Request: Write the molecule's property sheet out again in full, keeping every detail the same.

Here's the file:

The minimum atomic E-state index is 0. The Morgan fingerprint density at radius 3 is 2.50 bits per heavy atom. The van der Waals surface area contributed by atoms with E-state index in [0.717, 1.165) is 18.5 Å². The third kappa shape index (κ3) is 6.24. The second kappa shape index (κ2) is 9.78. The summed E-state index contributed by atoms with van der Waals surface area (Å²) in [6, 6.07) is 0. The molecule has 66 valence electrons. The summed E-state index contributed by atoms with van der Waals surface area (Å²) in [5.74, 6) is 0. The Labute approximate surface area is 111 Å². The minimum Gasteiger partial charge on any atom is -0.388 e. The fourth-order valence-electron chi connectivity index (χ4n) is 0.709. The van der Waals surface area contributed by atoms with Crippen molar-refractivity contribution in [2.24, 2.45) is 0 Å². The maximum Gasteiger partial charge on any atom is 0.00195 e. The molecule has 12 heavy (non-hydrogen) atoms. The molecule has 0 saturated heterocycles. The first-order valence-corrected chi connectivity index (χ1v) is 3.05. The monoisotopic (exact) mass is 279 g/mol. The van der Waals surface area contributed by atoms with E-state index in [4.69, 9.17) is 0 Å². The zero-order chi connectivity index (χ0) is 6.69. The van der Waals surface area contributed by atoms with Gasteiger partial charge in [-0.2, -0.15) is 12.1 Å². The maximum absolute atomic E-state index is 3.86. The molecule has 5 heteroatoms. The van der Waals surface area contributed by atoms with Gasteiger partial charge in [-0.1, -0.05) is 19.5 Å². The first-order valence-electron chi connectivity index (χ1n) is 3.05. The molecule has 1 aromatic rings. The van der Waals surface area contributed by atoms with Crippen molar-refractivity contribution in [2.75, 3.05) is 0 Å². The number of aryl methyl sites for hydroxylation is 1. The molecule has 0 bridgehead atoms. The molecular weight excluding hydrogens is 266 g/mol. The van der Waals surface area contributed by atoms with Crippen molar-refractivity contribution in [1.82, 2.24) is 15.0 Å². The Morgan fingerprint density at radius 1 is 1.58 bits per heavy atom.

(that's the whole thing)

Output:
The minimum atomic E-state index is 0. The Morgan fingerprint density at radius 3 is 2.50 bits per heavy atom. The van der Waals surface area contributed by atoms with E-state index in [0.717, 1.165) is 18.5 Å². The third kappa shape index (κ3) is 6.24. The second kappa shape index (κ2) is 9.78. The summed E-state index contributed by atoms with van der Waals surface area (Å²) in [6, 6.07) is 0. The molecule has 66 valence electrons. The summed E-state index contributed by atoms with van der Waals surface area (Å²) in [5.74, 6) is 0. The Labute approximate surface area is 111 Å². The minimum Gasteiger partial charge on any atom is -0.388 e. The fourth-order valence-electron chi connectivity index (χ4n) is 0.709. The van der Waals surface area contributed by atoms with Crippen molar-refractivity contribution in [2.24, 2.45) is 0 Å². The maximum Gasteiger partial charge on any atom is 0.00195 e. The molecule has 12 heavy (non-hydrogen) atoms. The molecule has 0 saturated heterocycles. The first-order valence-corrected chi connectivity index (χ1v) is 3.05. The monoisotopic (exact) mass is 279 g/mol. The van der Waals surface area contributed by atoms with E-state index in [4.69, 9.17) is 0 Å². The zero-order chi connectivity index (χ0) is 6.69. The van der Waals surface area contributed by atoms with Gasteiger partial charge in [-0.2, -0.15) is 12.1 Å². The maximum absolute atomic E-state index is 3.86. The molecule has 5 heteroatoms. The van der Waals surface area contributed by atoms with Gasteiger partial charge in [-0.1, -0.05) is 19.5 Å². The first-order valence-electron chi connectivity index (χ1n) is 3.05. The molecule has 1 aromatic rings. The van der Waals surface area contributed by atoms with Crippen molar-refractivity contribution in [2.75, 3.05) is 0 Å². The number of aryl methyl sites for hydroxylation is 1. The molecule has 0 bridgehead atoms. The molecular weight excluding hydrogens is 266 g/mol. The van der Waals surface area contributed by atoms with Crippen molar-refractivity contribution in [1.82, 2.24) is 15.0 Å². The Morgan fingerprint density at radius 1 is 1.58 bits per heavy atom.